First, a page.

James Millar: that speaks to the ongoing support - the half day isn't that big a deal in a practical sense because you're around anyway - but that message you send. My daughter's the same, she's 12, the last six months have been lovely, she and her brother have been knocking around fine, but I know the peer pressure kicks in, when she goes back on Friday, peer pressure's gonna come back into the picture and that's when you have those issues, you need to deal with Snapchat and all that and that will interact with your work-life and you can't just sit at your desk and forget that your daughter's having a hard time with… I dunno what they do on there frankly, I probably ought to pay more attention, eh, but it sends that message that it's understood that you have these issues outwith work and they are important.

Joe Booth: Some groups of people (like working parents) have found it challenging in lockdown to juggle working from home with caring or parenting. What can supportive employers do to make that easier? James, let's come to you first.

James Millar: Do you know, it's something that a lot of us have learnt to appreciate in lockdown in lots of different ways, but the first thing I would always go to is communication. You know, I think we've all learnt household communication is always really important, in lockdown, and communication between employers and employees and that works both ways. We're talking about employers supporting parents but parents have also got to talk to their employers and say 'here's what I need, help me'.

So I think communication is a big one and the other big one is empathy. Again, it's just a nice, human thing - it's nice to be empathetic.  But you know, try and understand what your employees are going through, and help them accordingly. You know, that comes down to, people who've been there and done it, are more likely to be empathetic to their employees, I would suggest.

We can talk about that, why that's important and why you should have parents in visible positions in your company and perhaps women because, as a rule women have to, or traditionally have had to do more juggling than men. That's something that I'm very much trying to change with Working Dads and with my book.

I can talk about more practical steps and maybe we'll come onto that, but the two sort of big overarching themes, I think, are communication and empathy.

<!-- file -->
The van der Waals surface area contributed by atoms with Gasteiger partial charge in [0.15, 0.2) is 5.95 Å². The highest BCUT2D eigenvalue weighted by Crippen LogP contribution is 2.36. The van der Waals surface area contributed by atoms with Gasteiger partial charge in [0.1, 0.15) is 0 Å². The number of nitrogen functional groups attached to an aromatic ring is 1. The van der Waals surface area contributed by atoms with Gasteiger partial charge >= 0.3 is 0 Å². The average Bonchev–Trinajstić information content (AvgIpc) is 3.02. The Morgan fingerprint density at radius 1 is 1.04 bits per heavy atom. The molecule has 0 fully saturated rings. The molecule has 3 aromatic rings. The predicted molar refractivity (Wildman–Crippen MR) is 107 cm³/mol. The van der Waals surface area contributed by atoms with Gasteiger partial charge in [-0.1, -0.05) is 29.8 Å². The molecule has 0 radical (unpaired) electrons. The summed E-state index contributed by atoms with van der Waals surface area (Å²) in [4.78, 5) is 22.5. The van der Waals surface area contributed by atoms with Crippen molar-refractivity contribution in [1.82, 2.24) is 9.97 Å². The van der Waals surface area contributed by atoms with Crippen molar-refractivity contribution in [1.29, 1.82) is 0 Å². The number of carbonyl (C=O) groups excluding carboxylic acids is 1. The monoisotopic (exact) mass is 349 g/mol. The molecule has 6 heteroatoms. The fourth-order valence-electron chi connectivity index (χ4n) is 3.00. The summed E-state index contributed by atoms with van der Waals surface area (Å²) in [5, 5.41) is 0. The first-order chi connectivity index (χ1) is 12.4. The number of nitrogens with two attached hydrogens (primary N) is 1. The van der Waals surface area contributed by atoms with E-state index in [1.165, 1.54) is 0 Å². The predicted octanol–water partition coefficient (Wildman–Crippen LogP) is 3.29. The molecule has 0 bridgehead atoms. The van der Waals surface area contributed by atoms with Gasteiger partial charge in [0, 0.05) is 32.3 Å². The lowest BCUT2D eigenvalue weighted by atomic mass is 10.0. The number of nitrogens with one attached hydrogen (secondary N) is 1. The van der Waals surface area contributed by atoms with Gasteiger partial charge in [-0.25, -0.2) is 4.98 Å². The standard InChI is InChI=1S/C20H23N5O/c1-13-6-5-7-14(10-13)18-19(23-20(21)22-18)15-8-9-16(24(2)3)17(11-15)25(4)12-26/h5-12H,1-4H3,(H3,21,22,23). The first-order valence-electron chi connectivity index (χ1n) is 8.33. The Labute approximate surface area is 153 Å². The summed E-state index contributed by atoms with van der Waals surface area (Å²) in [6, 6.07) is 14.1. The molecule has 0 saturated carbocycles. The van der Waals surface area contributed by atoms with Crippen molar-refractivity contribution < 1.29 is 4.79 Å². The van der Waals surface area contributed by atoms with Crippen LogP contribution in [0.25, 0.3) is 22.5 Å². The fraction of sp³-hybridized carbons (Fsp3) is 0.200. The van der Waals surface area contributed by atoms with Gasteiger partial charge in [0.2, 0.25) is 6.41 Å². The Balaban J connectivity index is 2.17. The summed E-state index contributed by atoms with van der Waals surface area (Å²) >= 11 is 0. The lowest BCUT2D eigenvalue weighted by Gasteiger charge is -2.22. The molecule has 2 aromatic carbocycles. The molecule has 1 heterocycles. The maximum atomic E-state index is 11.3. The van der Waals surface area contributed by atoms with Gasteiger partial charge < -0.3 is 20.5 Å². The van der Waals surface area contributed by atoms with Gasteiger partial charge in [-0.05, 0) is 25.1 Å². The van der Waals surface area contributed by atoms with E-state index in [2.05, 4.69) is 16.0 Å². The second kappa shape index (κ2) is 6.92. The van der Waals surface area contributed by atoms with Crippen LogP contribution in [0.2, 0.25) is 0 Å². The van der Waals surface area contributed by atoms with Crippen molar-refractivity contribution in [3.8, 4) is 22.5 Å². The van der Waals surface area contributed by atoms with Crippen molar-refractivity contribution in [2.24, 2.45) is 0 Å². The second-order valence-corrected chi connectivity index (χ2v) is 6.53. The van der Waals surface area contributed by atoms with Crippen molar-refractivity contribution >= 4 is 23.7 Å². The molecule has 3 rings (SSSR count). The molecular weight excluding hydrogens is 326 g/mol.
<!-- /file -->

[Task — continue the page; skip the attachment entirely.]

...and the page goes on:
Danny Harmer: I think those are really good points, James, and communication absolutely. There are lots of conversations within Aviva and I saw them outside of Aviva during the early and middle part of lockdown about communication and I think everybody agreed, you can't overcommunicate. I think the other thing, empathy, absolutely right, reassurance as well, just to build on that empathy. 'I understand and please try not to worry, we will support you, do what you can to support the customer, your organisation as well as managing what you're managing at home.

And the been there and done it bit is a fascinating one because, I think I am a much better leader since I had children. And I think there are some amazing leaders who haven't had children, don't want to have children, and I'm sure there are some slightly less great leaders who have had children but for me, the start point of where I was, to where I am, children teach you so much on learning to juggle and make choices and be happy with the choices you make - I wholeheartedly support that, James.

James Millar: it's an interesting one, you have to be very careful how and when you approach it. But, it's the thing we've been discussing to some extent during lockdown, that thing called the mental load, that is not just doing stuff around the house, but thinking about it. So knowing when your child has PE day, when they have a packed lunch and that sort of stuff. And traditionally that has fallen on women, we don't want to get into whether that's right or wrong or whatever, but that's just the world as it is and we've got to deal with that and try to change that for the better.